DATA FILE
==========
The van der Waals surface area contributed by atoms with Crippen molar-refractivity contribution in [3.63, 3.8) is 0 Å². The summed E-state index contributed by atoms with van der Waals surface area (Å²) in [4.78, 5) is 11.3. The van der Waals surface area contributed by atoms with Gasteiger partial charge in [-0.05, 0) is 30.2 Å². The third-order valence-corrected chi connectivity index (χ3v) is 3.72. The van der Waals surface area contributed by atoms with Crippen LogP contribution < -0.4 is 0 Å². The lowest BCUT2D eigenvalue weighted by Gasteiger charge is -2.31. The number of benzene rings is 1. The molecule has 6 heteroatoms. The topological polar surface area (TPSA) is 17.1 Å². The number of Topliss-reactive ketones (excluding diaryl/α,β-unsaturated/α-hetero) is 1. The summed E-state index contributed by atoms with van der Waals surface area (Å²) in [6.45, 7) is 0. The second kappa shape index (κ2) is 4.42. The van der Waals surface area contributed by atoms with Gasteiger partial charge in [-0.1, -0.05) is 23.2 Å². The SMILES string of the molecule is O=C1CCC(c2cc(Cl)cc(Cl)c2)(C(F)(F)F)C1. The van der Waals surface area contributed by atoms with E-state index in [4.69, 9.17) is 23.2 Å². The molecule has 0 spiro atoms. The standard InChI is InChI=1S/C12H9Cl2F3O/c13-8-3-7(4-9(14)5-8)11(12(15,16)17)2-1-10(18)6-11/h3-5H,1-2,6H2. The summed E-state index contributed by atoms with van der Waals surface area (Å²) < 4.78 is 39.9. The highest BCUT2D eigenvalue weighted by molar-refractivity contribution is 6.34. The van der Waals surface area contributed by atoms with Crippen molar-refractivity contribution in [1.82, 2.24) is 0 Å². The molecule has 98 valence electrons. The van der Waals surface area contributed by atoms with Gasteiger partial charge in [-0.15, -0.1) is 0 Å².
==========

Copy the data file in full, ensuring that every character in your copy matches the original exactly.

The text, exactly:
The van der Waals surface area contributed by atoms with Crippen molar-refractivity contribution in [3.63, 3.8) is 0 Å². The summed E-state index contributed by atoms with van der Waals surface area (Å²) in [4.78, 5) is 11.3. The van der Waals surface area contributed by atoms with Gasteiger partial charge in [-0.05, 0) is 30.2 Å². The third-order valence-corrected chi connectivity index (χ3v) is 3.72. The van der Waals surface area contributed by atoms with Crippen LogP contribution < -0.4 is 0 Å². The lowest BCUT2D eigenvalue weighted by Gasteiger charge is -2.31. The number of benzene rings is 1. The molecule has 6 heteroatoms. The topological polar surface area (TPSA) is 17.1 Å². The number of Topliss-reactive ketones (excluding diaryl/α,β-unsaturated/α-hetero) is 1. The summed E-state index contributed by atoms with van der Waals surface area (Å²) in [6.45, 7) is 0. The second kappa shape index (κ2) is 4.42. The van der Waals surface area contributed by atoms with Gasteiger partial charge in [-0.1, -0.05) is 23.2 Å². The SMILES string of the molecule is O=C1CCC(c2cc(Cl)cc(Cl)c2)(C(F)(F)F)C1. The van der Waals surface area contributed by atoms with E-state index in [4.69, 9.17) is 23.2 Å². The molecule has 0 spiro atoms. The standard InChI is InChI=1S/C12H9Cl2F3O/c13-8-3-7(4-9(14)5-8)11(12(15,16)17)2-1-10(18)6-11/h3-5H,1-2,6H2. The summed E-state index contributed by atoms with van der Waals surface area (Å²) < 4.78 is 39.9. The highest BCUT2D eigenvalue weighted by molar-refractivity contribution is 6.34. The van der Waals surface area contributed by atoms with Crippen molar-refractivity contribution in [1.82, 2.24) is 0 Å². The molecule has 98 valence electrons. The van der Waals surface area contributed by atoms with Gasteiger partial charge in [-0.15, -0.1) is 0 Å².